A Home Divided
One dog at a time is generally all I can manage, but a few times in my life I have…
The International Veterinary Academy of Pain Management (IVAPM) has proclaimed September as Animal Pain Awareness Month, to coincide with our human Pain Awareness Month, also in September. The more I have learned about the reasons for this awareness, the more I can totally get behind its purpose. As in all things with our pets, we need to be their voices in communicating their needs and seeking to understand what it is they are trying to tell us. And if they are in pain, it may not be that easy.
According to the American Animal Hospital Association, most U.S. veterinary schools spend less than ten hours teaching about pain, and most of that is about perioperative pain. As a result, when our dogs have chronic pain, it is not always recognizable to the practitioner. It’s up to us to watch for any sign of pain in our dogs, no matter how subtle they may be. How tragic it would be for our little ones to have to suffer silently.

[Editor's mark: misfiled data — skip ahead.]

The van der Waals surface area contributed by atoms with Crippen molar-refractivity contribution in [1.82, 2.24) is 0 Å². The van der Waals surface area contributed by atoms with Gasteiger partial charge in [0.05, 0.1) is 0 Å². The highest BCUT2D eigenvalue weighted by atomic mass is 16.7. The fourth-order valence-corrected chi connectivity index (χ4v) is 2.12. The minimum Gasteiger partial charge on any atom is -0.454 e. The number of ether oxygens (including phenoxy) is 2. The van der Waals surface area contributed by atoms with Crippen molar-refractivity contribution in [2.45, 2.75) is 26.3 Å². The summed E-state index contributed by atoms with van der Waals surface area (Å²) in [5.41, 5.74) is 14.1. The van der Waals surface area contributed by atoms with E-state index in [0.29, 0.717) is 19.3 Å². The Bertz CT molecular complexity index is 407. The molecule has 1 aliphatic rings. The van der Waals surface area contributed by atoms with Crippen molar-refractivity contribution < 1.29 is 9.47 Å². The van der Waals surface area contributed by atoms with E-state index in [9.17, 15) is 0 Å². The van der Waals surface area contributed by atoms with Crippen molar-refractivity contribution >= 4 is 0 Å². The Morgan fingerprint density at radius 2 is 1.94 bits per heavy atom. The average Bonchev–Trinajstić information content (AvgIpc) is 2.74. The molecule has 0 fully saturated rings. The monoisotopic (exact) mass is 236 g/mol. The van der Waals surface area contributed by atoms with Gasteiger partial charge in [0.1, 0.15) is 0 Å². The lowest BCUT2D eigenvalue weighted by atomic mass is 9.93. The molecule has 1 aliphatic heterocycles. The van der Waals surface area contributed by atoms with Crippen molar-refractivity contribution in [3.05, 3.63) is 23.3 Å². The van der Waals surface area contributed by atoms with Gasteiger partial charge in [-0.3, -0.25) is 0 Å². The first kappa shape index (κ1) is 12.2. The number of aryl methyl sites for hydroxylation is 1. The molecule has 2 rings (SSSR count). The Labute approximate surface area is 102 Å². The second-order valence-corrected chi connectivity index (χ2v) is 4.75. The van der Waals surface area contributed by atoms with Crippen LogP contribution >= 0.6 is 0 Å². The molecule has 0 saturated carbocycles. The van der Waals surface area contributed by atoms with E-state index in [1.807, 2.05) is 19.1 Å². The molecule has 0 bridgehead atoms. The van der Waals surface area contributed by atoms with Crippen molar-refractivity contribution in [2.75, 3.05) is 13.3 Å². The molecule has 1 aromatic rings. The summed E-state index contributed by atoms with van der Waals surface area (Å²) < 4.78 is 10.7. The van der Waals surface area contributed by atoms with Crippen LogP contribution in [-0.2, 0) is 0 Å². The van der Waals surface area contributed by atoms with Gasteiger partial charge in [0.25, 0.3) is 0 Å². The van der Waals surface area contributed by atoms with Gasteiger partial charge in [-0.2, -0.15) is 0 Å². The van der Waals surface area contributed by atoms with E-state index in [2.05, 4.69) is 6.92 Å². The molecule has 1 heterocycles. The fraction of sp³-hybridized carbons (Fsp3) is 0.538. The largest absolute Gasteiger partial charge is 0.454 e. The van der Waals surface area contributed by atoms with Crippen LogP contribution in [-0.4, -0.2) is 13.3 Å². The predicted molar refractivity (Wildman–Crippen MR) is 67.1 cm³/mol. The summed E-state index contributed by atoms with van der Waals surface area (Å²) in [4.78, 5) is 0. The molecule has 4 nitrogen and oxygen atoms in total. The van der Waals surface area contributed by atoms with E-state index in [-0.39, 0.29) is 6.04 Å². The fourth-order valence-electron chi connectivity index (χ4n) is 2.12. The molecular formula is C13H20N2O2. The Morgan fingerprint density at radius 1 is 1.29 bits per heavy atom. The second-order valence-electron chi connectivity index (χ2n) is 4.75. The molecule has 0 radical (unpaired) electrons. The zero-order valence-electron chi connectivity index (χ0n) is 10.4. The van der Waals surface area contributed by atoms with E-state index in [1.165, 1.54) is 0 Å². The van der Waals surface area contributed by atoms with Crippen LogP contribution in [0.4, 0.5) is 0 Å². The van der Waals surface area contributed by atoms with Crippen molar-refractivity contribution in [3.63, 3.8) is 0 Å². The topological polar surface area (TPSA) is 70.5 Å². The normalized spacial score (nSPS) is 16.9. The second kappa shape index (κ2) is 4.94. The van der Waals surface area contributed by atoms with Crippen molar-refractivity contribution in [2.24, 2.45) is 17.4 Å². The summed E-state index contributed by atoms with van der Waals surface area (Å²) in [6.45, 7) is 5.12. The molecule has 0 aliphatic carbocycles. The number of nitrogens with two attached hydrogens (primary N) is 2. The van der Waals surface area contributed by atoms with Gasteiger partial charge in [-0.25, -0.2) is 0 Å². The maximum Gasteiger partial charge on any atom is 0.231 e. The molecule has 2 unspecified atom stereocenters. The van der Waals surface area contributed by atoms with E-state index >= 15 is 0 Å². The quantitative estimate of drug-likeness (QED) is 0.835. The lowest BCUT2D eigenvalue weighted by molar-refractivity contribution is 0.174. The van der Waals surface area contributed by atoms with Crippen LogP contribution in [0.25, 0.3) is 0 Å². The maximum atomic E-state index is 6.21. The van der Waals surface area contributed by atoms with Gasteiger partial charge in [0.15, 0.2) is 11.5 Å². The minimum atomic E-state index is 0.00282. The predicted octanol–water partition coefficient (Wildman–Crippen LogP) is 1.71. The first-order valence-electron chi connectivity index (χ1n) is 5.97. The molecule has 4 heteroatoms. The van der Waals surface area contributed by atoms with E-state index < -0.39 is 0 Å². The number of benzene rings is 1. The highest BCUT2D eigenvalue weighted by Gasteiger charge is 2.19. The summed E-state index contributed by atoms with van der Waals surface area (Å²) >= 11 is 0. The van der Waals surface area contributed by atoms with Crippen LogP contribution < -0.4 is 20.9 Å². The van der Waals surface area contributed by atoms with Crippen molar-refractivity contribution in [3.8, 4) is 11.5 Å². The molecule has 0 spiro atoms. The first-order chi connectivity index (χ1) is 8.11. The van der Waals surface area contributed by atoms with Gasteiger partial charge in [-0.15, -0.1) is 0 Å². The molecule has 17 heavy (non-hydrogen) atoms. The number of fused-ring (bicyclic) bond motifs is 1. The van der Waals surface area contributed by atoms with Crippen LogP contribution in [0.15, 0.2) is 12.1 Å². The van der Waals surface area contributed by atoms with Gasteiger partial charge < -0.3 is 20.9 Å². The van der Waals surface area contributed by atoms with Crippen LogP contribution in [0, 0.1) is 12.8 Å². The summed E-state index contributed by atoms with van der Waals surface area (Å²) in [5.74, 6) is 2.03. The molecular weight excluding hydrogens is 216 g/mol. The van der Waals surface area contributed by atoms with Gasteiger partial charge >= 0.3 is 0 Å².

Years ago, I was down on the floor playing with my dog. We’d wrestle around a little and then play-fight over a toy…. She was having a good time. Then suddenly she stopped playing and quickly laid, stomach down, front legs forward, facing my direction. Her eyes were wide and focused on me. At first I thought it was part of the game and kept trying to get her to come to me and take the toy. She wouldn’t move. That’s when I got closer and realized she was trembling. She had hurt her back. She stayed in that position while I called the vet and asked to bring her in. That was the beginning of a long run of managing my sweet girl’s back pain. Had I not been present when Haley’s injury first occurred, I may have never known that she had hurt her back. After that first episode, she never made it obvious that she was in pain. Over time, I learned how to read her very subtle signs.